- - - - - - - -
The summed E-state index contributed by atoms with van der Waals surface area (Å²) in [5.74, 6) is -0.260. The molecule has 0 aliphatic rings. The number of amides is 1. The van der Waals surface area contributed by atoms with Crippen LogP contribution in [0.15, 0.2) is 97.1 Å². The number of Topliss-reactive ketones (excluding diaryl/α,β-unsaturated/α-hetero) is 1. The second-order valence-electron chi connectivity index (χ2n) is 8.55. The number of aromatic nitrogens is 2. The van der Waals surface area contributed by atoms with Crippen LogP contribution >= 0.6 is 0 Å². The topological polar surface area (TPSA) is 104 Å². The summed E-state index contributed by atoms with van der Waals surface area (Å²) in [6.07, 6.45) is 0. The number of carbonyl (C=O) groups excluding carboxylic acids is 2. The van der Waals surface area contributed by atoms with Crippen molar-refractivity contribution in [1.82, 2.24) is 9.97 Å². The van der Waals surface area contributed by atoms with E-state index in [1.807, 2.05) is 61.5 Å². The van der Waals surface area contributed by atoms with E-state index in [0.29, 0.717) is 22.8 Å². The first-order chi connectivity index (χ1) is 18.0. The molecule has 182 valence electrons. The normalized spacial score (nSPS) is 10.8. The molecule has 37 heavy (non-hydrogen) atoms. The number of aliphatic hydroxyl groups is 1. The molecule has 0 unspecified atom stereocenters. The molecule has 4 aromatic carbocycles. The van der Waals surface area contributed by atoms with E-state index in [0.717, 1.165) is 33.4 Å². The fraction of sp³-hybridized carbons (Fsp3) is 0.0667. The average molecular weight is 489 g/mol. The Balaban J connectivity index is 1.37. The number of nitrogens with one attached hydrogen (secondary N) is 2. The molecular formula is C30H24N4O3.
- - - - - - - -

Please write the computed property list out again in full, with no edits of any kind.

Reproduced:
The summed E-state index contributed by atoms with van der Waals surface area (Å²) in [5.74, 6) is -0.260. The molecule has 0 aliphatic rings. The number of amides is 1. The van der Waals surface area contributed by atoms with Crippen LogP contribution in [0.15, 0.2) is 97.1 Å². The number of Topliss-reactive ketones (excluding diaryl/α,β-unsaturated/α-hetero) is 1. The second-order valence-electron chi connectivity index (χ2n) is 8.55. The number of aromatic nitrogens is 2. The van der Waals surface area contributed by atoms with Crippen LogP contribution >= 0.6 is 0 Å². The topological polar surface area (TPSA) is 104 Å². The summed E-state index contributed by atoms with van der Waals surface area (Å²) in [6.07, 6.45) is 0. The number of carbonyl (C=O) groups excluding carboxylic acids is 2. The van der Waals surface area contributed by atoms with Crippen molar-refractivity contribution in [1.82, 2.24) is 9.97 Å². The van der Waals surface area contributed by atoms with E-state index in [1.807, 2.05) is 61.5 Å². The van der Waals surface area contributed by atoms with E-state index in [0.29, 0.717) is 22.8 Å². The first-order chi connectivity index (χ1) is 18.0. The molecule has 182 valence electrons. The normalized spacial score (nSPS) is 10.8. The molecule has 37 heavy (non-hydrogen) atoms. The number of aliphatic hydroxyl groups is 1. The molecule has 0 unspecified atom stereocenters. The molecule has 4 aromatic carbocycles. The van der Waals surface area contributed by atoms with E-state index in [0.717, 1.165) is 33.4 Å². The fraction of sp³-hybridized carbons (Fsp3) is 0.0667. The average molecular weight is 489 g/mol. The Balaban J connectivity index is 1.37. The number of nitrogens with one attached hydrogen (secondary N) is 2. The molecular formula is C30H24N4O3.